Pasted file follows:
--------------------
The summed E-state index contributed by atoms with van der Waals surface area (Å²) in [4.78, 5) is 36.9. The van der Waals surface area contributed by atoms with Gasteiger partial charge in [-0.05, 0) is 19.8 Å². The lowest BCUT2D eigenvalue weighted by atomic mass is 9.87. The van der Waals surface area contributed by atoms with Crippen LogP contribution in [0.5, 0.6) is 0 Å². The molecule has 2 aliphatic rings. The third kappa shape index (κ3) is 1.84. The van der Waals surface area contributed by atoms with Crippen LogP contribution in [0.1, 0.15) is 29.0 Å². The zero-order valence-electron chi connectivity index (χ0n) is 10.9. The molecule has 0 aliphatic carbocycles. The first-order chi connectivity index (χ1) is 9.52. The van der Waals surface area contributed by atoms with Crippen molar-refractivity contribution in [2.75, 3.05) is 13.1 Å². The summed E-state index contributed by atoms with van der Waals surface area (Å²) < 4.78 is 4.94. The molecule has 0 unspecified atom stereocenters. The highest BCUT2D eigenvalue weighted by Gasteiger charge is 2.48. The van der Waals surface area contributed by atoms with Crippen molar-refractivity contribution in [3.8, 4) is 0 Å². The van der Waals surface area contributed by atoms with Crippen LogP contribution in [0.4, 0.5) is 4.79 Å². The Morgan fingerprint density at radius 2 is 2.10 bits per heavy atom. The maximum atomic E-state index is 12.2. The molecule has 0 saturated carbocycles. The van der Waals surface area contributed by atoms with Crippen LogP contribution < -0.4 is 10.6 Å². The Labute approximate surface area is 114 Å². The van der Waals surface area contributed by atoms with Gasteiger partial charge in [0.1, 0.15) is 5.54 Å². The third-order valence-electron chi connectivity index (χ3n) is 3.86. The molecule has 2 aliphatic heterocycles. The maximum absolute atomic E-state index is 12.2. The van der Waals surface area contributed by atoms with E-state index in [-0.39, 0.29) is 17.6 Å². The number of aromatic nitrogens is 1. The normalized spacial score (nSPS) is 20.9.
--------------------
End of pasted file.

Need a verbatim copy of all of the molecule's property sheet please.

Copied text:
The summed E-state index contributed by atoms with van der Waals surface area (Å²) in [4.78, 5) is 36.9. The van der Waals surface area contributed by atoms with Gasteiger partial charge in [-0.05, 0) is 19.8 Å². The lowest BCUT2D eigenvalue weighted by atomic mass is 9.87. The van der Waals surface area contributed by atoms with Crippen LogP contribution in [0.5, 0.6) is 0 Å². The molecule has 2 aliphatic rings. The third kappa shape index (κ3) is 1.84. The van der Waals surface area contributed by atoms with Crippen LogP contribution in [0.1, 0.15) is 29.0 Å². The zero-order valence-electron chi connectivity index (χ0n) is 10.9. The molecule has 0 aliphatic carbocycles. The first-order chi connectivity index (χ1) is 9.52. The van der Waals surface area contributed by atoms with Crippen molar-refractivity contribution in [2.75, 3.05) is 13.1 Å². The summed E-state index contributed by atoms with van der Waals surface area (Å²) < 4.78 is 4.94. The molecule has 0 unspecified atom stereocenters. The highest BCUT2D eigenvalue weighted by Gasteiger charge is 2.48. The van der Waals surface area contributed by atoms with Crippen molar-refractivity contribution in [3.8, 4) is 0 Å². The van der Waals surface area contributed by atoms with Crippen LogP contribution in [0.4, 0.5) is 4.79 Å². The Morgan fingerprint density at radius 2 is 2.10 bits per heavy atom. The maximum atomic E-state index is 12.2. The molecule has 0 saturated carbocycles. The van der Waals surface area contributed by atoms with Crippen LogP contribution < -0.4 is 10.6 Å². The Labute approximate surface area is 114 Å². The van der Waals surface area contributed by atoms with Gasteiger partial charge in [0.1, 0.15) is 5.54 Å². The third-order valence-electron chi connectivity index (χ3n) is 3.86. The molecule has 2 aliphatic heterocycles. The maximum absolute atomic E-state index is 12.2. The van der Waals surface area contributed by atoms with E-state index in [-0.39, 0.29) is 17.6 Å². The number of aromatic nitrogens is 1. The normalized spacial score (nSPS) is 20.9.